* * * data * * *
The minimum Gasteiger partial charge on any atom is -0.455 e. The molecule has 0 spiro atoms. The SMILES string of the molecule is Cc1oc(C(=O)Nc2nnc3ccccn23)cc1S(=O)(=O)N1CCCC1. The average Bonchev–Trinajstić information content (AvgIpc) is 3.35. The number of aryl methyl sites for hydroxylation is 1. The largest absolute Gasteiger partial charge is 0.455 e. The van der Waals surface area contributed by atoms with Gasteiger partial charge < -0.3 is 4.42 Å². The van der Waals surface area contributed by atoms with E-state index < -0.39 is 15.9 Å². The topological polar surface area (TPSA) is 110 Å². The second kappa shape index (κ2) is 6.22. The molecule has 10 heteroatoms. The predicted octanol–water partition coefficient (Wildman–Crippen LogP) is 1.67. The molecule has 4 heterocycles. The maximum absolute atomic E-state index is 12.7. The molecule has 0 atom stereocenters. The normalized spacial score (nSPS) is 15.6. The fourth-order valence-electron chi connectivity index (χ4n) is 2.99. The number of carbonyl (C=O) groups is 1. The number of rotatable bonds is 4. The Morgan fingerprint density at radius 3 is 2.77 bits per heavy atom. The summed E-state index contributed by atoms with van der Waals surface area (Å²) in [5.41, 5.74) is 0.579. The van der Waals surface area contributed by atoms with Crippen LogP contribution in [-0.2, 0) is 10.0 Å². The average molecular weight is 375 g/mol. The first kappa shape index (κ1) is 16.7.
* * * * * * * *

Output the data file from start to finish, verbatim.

The minimum Gasteiger partial charge on any atom is -0.455 e. The molecule has 0 spiro atoms. The SMILES string of the molecule is Cc1oc(C(=O)Nc2nnc3ccccn23)cc1S(=O)(=O)N1CCCC1. The average Bonchev–Trinajstić information content (AvgIpc) is 3.35. The number of aryl methyl sites for hydroxylation is 1. The largest absolute Gasteiger partial charge is 0.455 e. The van der Waals surface area contributed by atoms with Gasteiger partial charge < -0.3 is 4.42 Å². The van der Waals surface area contributed by atoms with E-state index < -0.39 is 15.9 Å². The topological polar surface area (TPSA) is 110 Å². The second kappa shape index (κ2) is 6.22. The molecule has 10 heteroatoms. The predicted octanol–water partition coefficient (Wildman–Crippen LogP) is 1.67. The molecule has 4 heterocycles. The maximum absolute atomic E-state index is 12.7. The molecule has 0 atom stereocenters. The normalized spacial score (nSPS) is 15.6. The fourth-order valence-electron chi connectivity index (χ4n) is 2.99. The number of carbonyl (C=O) groups is 1. The number of rotatable bonds is 4. The Morgan fingerprint density at radius 3 is 2.77 bits per heavy atom. The summed E-state index contributed by atoms with van der Waals surface area (Å²) in [5.41, 5.74) is 0.579. The van der Waals surface area contributed by atoms with Crippen LogP contribution in [-0.2, 0) is 10.0 Å². The average molecular weight is 375 g/mol. The first kappa shape index (κ1) is 16.7.